> Thank you Nest. It seems, if I have found the
            > correct Psalm 10 of David, that
            > the passage it may illustrate is actually Psalm 11:2
            > ... "For look, the
            > wicked bend their bows; they set their arrows
            > against the strings to shoot from the
            > shadows at the upright in heart." Nothing in the
            > previous Psalm refers
            > directly to bows or arrows or such but is of the
            > same tone simply continued in 10.
            > Now while the document itself was produced in period
            > it is highly unlikely
            > that it can be considered evidentiary of back
            > quivers being use in period in
            > that geographical location. The illustration it
            > seems depicts a biblical passage
            > and I would suspect the artist to his license to
            > capture the passage in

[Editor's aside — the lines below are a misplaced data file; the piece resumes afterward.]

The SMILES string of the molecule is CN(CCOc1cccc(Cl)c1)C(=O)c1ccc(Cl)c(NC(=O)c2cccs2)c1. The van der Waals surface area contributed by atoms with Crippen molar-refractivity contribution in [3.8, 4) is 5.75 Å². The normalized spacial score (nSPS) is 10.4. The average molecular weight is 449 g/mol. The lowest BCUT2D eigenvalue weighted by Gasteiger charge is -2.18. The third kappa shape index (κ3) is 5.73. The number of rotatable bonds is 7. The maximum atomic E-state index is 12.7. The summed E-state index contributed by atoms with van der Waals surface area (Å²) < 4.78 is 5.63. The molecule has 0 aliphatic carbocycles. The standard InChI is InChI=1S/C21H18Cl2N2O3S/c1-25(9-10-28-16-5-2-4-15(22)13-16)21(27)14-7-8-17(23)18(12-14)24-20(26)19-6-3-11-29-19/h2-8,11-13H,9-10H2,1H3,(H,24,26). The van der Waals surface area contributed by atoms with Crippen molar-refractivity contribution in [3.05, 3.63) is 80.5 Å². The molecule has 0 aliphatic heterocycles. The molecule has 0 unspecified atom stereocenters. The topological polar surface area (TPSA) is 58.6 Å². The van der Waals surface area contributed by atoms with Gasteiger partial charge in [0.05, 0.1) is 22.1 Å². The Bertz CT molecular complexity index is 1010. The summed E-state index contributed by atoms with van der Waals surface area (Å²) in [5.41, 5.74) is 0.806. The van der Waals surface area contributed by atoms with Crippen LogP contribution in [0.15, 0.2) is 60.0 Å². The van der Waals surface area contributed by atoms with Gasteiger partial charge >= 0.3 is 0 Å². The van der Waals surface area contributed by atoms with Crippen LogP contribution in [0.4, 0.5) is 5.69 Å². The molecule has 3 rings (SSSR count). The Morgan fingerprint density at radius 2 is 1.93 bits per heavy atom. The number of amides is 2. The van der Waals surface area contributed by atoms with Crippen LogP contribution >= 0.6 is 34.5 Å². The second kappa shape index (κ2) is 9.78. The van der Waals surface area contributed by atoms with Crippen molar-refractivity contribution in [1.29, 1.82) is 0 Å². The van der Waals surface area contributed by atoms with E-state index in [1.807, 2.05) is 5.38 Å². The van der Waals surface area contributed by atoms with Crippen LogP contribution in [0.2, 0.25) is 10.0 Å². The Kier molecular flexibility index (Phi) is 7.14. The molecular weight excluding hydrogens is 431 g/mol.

> biblical period form, including the dress,
            > especially the bow, arrows and of course
            > the quiver in "mixed metaphor" if you will. Much
            > like a previous discussion of
            > the Queens portrait depicting her as Diana.
            > I think we can hardly consider this a period
            > reference for the back quiver.
            > Thanks again for posting those pictures. After
            > reading Psalms envolved I'd
            > actually like to see the whole of the first from the
            > original Utrecht Psalter.
            > Another time maybe.
            >
            > Richard
            >
            > In a message dated 12/6/04 10:38:20 PM,
            > eastarch@... writes:
            >
            >
            > > Richard,
            > >
            > > These came from a book. The Utrecht Pslater in
            > Medieval art: Picturing the
            > > Psalms of David.� The 2 pictures are
            > representations of the 10th Psalm.
            > > Beyond that I am not sure of what the illustration
            > depicts. I am not up on
            > > my Psalms. The first picture is from the Utrecht
            > psalter, the second
            > > picture is from the Paris psalter. It is probably
            > drawn after the artist
            > > saw the Utrecht. The date of the Paris Psalter is
            > estimated at 1180-1200.
            > > Therefore it is considered to be a copy of the
            > first. The book goes on the